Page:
Recent fans have been designed to make it easier for the do-it-yourself installer. One such fan is disclosed in U.S. Pat. No. 6,095,753 to Hsu, and has a structure for mounting ceiling blades that does not require screws for attaching the blade to a ring mount on the rotor. The ring mount has a plurality of recesses having an inner end that gradually decreases in width toward an outer end. Each blade has a tongue that is configured so that its outer end is the same width as the outer end of a corresponding recess. The tongue inner end is also configured so that its width is the same size as the inner end of the corresponding recess. The blades slidingly connect to the rotor without the use of tools, and centrifugal force keeps the blades from being dislodged during operation. When the fan is not in motion, the blades can be removed by sliding each blade toward the inner end of a corresponding recess. While this is a convenient connection with respect to ease of assembly and disassembly, it requires exact tolerances for parts. If the tongue and recess do not fit together properly, then annoying and possibly dangerous blade vibration can occur.
Another such fan is disclosed in U.S. Pat. No. 5,980,353 to Wu. This fan also requires close tolerances so that the plug end of the blade does not vibrate with respect to the insert slot. Further, vibration can occur if each rotor mounting segment is not fastened properly to the motor or motor casing.
Accordingly, a need exists for ceiling fan having a simple attachment mechanism for attaching the fan blades to the rotor without using tools that can be manufactured without meeting exact tolerances.
The present invention comprises an impeller and blade assembly. A ring, including a plurality of dovetailed recesses that have a ceiling and two side walls is mounted onto the impeller. A biasing member such as a spring is secured to each recess's ceiling. Each fan blade is constructed from a wing connected to an arm, that has a dovetailed tongue corresponding to one of the recesses. Each tongue can be made to engage one of the dovetailed recesses without the use of a tool. The biasing member provides a bias between the tongue and recess sidewalls to prevent undue vibration therebetween. The biasing member or spring also locks the tongue into the recess to prevent accidental radial displacement. Thus, a tongue cannot move in a substantially radial direction with respect to the ring without applying pressure to the spring. The advantage of this invention is quick and easy installation, and increased safety and satisfaction due to reduced vibration.
While the present invention is particularly useful for ceiling fans, other applications are possible and references to use with ceiling fans should not be deemed to limit the application of the present invention. The present invention may be advantageously adapted for use where similar performance capabilities and characteristics are desired. These and other objects and advantages of the present invention will become apparent from the detailed description, claims, and accompanying drawings.
FIG. 1 is a partial side elevational view of a prior art fan blade assembly;
FIG. 2 is a perspective view of a ceiling fan with a partially assembled blade attachment mechanism of an embodiment of the present invention;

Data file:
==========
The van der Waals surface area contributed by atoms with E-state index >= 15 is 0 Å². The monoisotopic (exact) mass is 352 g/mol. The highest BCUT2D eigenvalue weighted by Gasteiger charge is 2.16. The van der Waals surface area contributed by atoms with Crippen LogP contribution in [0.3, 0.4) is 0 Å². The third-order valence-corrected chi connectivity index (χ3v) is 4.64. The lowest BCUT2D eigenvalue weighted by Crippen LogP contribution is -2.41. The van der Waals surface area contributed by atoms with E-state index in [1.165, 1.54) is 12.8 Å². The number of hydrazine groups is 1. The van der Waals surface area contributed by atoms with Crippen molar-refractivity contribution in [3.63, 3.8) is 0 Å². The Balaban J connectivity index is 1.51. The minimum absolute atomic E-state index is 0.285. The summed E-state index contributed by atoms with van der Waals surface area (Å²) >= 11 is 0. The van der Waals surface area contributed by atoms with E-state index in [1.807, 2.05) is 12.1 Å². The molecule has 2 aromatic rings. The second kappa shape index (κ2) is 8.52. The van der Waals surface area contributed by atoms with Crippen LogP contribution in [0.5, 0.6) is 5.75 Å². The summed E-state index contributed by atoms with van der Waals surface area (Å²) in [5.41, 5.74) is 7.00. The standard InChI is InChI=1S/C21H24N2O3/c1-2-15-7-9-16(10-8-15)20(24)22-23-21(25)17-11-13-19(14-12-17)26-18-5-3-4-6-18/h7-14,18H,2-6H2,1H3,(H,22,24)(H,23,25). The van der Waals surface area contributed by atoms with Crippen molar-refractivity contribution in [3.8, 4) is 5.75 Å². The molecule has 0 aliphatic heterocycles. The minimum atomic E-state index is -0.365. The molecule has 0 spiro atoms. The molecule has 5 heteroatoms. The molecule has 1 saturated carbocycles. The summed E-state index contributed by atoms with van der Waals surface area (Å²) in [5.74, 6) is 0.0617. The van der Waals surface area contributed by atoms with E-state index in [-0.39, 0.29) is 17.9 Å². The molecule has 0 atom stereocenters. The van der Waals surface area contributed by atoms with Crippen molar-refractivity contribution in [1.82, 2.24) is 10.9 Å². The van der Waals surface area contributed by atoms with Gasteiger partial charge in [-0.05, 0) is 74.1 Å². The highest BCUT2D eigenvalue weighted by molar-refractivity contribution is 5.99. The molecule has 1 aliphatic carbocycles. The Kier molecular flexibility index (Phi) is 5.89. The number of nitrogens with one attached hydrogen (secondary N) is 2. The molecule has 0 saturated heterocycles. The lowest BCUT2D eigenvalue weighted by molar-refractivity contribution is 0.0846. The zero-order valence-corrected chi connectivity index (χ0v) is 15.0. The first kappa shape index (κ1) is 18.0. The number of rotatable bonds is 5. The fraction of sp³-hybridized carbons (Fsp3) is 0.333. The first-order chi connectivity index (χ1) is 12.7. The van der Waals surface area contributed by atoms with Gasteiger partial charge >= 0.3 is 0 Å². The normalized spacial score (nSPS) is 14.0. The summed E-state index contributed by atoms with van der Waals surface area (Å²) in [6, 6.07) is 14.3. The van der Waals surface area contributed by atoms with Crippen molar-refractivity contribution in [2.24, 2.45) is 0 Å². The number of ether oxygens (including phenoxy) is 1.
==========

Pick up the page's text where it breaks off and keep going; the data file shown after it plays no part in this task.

FIG. 2A is a partial perspective view of the fully assembled blade attachment shown in FIG. 2;
FIG. 3 is a bottom side view of the fan blade bracket shown in FIG. 2;
FIG. 4 is a side elevational view of the fan blade bracket shown in FIG. 3;
FIG. 5 is a front elevational view of the fan blade bracket shown in FIG. 4;
FIG. 6 is a bottom side view of the ring portion of an embodiment of the present invention as shown in FIG. 2;
FIG. 7 is a side cross-sectional view taken at lines 7—7 in FIG. 6;
FIG. 8 is a side elevation of a spring of an embodiment of the present invention as shown in FIG. 2;
FIG. 9 is a plan view of the spring shown in FIG. 8;
FIG. 10 is a partial side elevational view of the ceiling fan shown in FIG. 2, with the ring portion as shown in FIG. 7;
FIG. 11 is a side elevational, partial cross-section of an optional motor housing adapter of an embodiment of the present invention; and
FIG. 12 is a plan view of the adapter shown in FIG. 11.
The present invention provides, among other things, a new and improved ceiling fan including an attachment assembly for engaging fan blades with a rotating ring. The present invention is useful with all types of conventional fans. However, the invention is particularly useful for use with convention ceiling fans for permitting the easy installation of ceiling fan blades.
As shown in FIG. 2, a fan 40 has an impeller or rotor 42 including a plurality of fan blades 44 (only one shown) for displacing air. Each fan blade 44 is engaged to ring 46 by an attachment assembly or mechanism 48. In this specific example, fan 40 is of a type commonly referred to as a ceiling fan with impeller or rotor 42 shown as it would appear in a decorative housing 50 and suspended for rotation from, for instance, a ceiling (not shown). In accordance with conventional practice, ring 46 may be rotated by a conventional electric motor or other suitable power source.
Referring now to FIG. 3, each fan blade 44 is generally comprised of a wing 45 connected to a connecting member such as an arm 47. Such connection may be integral (i.e. a unitary molded piece, not shown) or may be accomplished with fasteners. Arm 47 has an elongate body 60 with a proximal end 62, a distal end 64 and a tongue 68 carried by elongate body 60 adjacent proximal end 62. Tongue 68 is configured so that it extends outwardly and upwardly from proximal end 62, its inner end 70 gradually decreasing in width toward its outer end 72. The upper surface of tongue 68 has a pair of substantially parallel grooves 74 extending between side is 76 and side 78. As best seen on FIGS. 2 and 5, tongue 68 gradually increases in width as it extends upwardly from its bottom surface 80. Thus, tongue 68 is “dovetailed” in both a vertical and horizontal direction.